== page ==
Graphing MITRE ATT&CK via Bloodhound
I’ve been using slides like the image below for some time now in presentations and I regularly get asked how I’ve created them, so I figured to dedicate a small blog post to it.

I honestly can’t take credit any for any of this though, it has all been created by some well respected friends. SadProcessor has created a couple of great PowerShell modules that amongst a lot of other features allows you to add the MITRE ATT&CK dataset to Neo4j, which in turn can then be visualised by Bloodhound.

Bloodhound is created and maintained by Andy Robbins and Rohan Vazarkar. It is an amazing asset for defenders and attackers to visualise attack paths in Active Directory. If you’ve never used it set apart some time to do so. It really is a powerful tool to understand and improve your defensive posture.

However, in this case we’ll borrow the great GUI to visualise the relationships between objects in the ATT&CK framework.

Bear in mind (no pun intended) the implementation albeit far from perfect, with some effort can certainly be a lot more polished but it is quite usable as it is.


One of the pre-requisites is that you have a Neo4j instance running. You can get the community release for your preferred operating system here.

After setting it up you need to make one change to the configuration to allow the later discussed PowerShell module to be able to connect.

Now you need to modify conf/neo4j.conf. and remove the # before the rule to disable auth

# Whether requests to Neo4j are authenticated.
# To disable authentication, uncomment this line

PowerShell modules

You need a PowerShell Core install, this works on Windows, OS X or in my case a Linux Kali box (because I don’t want JVM on my workbox).

In order to get the data into Neo4j we will be using two modules and a script: ATTCKnowledge.ps1, an older version of CypherDog and finally the PushToBh.ps1

Download these three scripts, or clone the whole repo. Next execute a fairly simple set of commands;

. ./CypherDog15_Alpha3.ps1
. ./ATTCKnowledge.ps1

Make sure you add the dots as well, otherwise it will not work.

You’ll be greeted with some sweet ASCII art and a bunch of errors, depending on the OS but on all my systems the result was fine so I honestly never bothered to look into them.


Next it’s time to fire up BloodHound and connect it to the Neo4j database. Even though you disabled authentication the BloodHound client still requires you to enter some credentials so just type anything you want, it doesn’t matter.

Once we’re in we can start querying the data. Neo4j uses the Cypher Query Language, which took me a bit of getting used to. Special thanks to Andy Robbins for helping me with some of the Cypher queries. The Bloodhound Slack is a great place to hang out and learn. Additionally there are quite some good resources out there, one of which again by SadProcessor.

In the original PushToBh script some of the field names have been remapped to what BloodHound expects, keep this in mind when querying.

You can change these names to the original names before pushing it to the database.

The only difference will probably be that all icons will look the same.

Let‘s say I’m interested in what techniques Russian actors are using. One way of doing this could be by searching for all techniques that have a relation to an actor group that has Russia in their description. This will result in the following query:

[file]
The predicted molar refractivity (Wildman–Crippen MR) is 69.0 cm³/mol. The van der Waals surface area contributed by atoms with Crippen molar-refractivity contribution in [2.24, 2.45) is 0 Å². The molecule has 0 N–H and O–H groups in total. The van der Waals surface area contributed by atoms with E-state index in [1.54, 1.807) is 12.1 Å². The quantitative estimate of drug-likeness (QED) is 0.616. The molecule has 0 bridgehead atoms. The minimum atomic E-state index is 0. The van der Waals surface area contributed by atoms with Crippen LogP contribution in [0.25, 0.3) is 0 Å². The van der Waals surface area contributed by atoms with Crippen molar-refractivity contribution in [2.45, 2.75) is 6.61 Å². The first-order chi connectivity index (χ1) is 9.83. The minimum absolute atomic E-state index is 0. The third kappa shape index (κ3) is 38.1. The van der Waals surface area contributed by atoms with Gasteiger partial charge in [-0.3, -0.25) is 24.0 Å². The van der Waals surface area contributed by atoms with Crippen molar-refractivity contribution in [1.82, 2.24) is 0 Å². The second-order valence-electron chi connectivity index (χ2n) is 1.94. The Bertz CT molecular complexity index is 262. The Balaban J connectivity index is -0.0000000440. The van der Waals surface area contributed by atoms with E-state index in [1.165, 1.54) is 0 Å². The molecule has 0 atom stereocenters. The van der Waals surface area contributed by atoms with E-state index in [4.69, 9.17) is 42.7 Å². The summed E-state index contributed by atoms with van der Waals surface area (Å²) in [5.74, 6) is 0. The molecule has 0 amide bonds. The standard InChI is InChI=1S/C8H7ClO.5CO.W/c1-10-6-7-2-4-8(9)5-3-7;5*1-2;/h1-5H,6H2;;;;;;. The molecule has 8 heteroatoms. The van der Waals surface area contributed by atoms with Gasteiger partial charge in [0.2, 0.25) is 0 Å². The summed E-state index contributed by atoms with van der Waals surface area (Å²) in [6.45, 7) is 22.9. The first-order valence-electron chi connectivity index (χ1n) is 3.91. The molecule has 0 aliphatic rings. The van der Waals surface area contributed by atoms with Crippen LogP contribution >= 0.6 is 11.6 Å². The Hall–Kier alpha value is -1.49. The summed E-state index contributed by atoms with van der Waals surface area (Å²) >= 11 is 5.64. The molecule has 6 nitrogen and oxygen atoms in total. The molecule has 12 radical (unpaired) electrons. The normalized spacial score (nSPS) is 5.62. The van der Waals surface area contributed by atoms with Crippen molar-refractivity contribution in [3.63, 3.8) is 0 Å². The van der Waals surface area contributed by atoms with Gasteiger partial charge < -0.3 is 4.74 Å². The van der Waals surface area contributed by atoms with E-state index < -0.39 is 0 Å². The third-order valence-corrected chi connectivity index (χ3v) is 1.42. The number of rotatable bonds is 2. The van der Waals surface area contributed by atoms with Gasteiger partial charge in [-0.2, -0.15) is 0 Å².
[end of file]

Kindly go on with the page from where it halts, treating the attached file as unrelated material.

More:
MATCH a=((G:Group)-[r:Uses*1]->(O:GPO)) 
WHERE ToUpper(G.Description) CONTAINS "RUSSIA" 

Apart from too many results to properly read it there is another issue with this query. It can also contain groups that might have targeted Russia instead of originating from there.

After some threat intelligence effort you probably have been pointed to some Dukes and some Bears so a more focussed query could be:

UNWIND ['APT27','APT29','Turla'] as DukingBears
MATCH (G:Group)
MATCH a=((G:Group)-[r:Uses*1]->(O:GPO))

All techniques for APT27, APT29 and Turla

As you might have spotted there are a few techniques in the middle of the screenshot that have relations to multiple groups. These might be the most interesting to investigate first to start building detections.

Should you be interested in which techniques out of all these girls or guys have been observed to be using and are also used by others and who? You could have a look at this query:

UNWIND ['APT27','APT29','Turla'] as DukingBears
MATCH a=((G:Group)-[r:Uses*1]->(O:GPO))
WITH O as techniques
MATCH b=((G2:Group)-[r2:Uses*1]->(techniques))

All groups that use the same techniques as APT27,APT29 and Turla on technique level

Again this is clearly too much information, lets first have a look at some that stand out. I’ve picked the following techniques: PowerShell, Windows Command Shell and Obfuscated Files or Information. This query is fairly simple:

MATCH a=((G:Group)-[r:Uses*1]->(O:GPO {name:'PowerShell'})) 
MATCH b=((G1:Group)-[r1:Uses*1]->(O1:GPO {name:'Obfuscated Files or Information'})) 
MATCH c=((G2:Group)-[r2:Uses*1]->(O2:GPO {name:'Windows Command Shell'})) 
RETURN a,b,c

Interestingly many actor groups pop up. There are even a few of them that also use all three techniques, so investing some time to protect and build detections agains these aught to be time well spent.

Wrapping up

This is potentially interesting information to talk about with your threat intel colleague(s). Obviously ATT&CK is never complete and next to a delay of several months it also heavily relies on public reports. All these factors might have changed so some of these groups might be shifting targets or using different techniques already.

The reliance on public reporting also adds several gaps, since not everything is in a report and there is a certain risk of biases. Use your own critical rationale and don’t use this as your single source of truth.

Knowledge center

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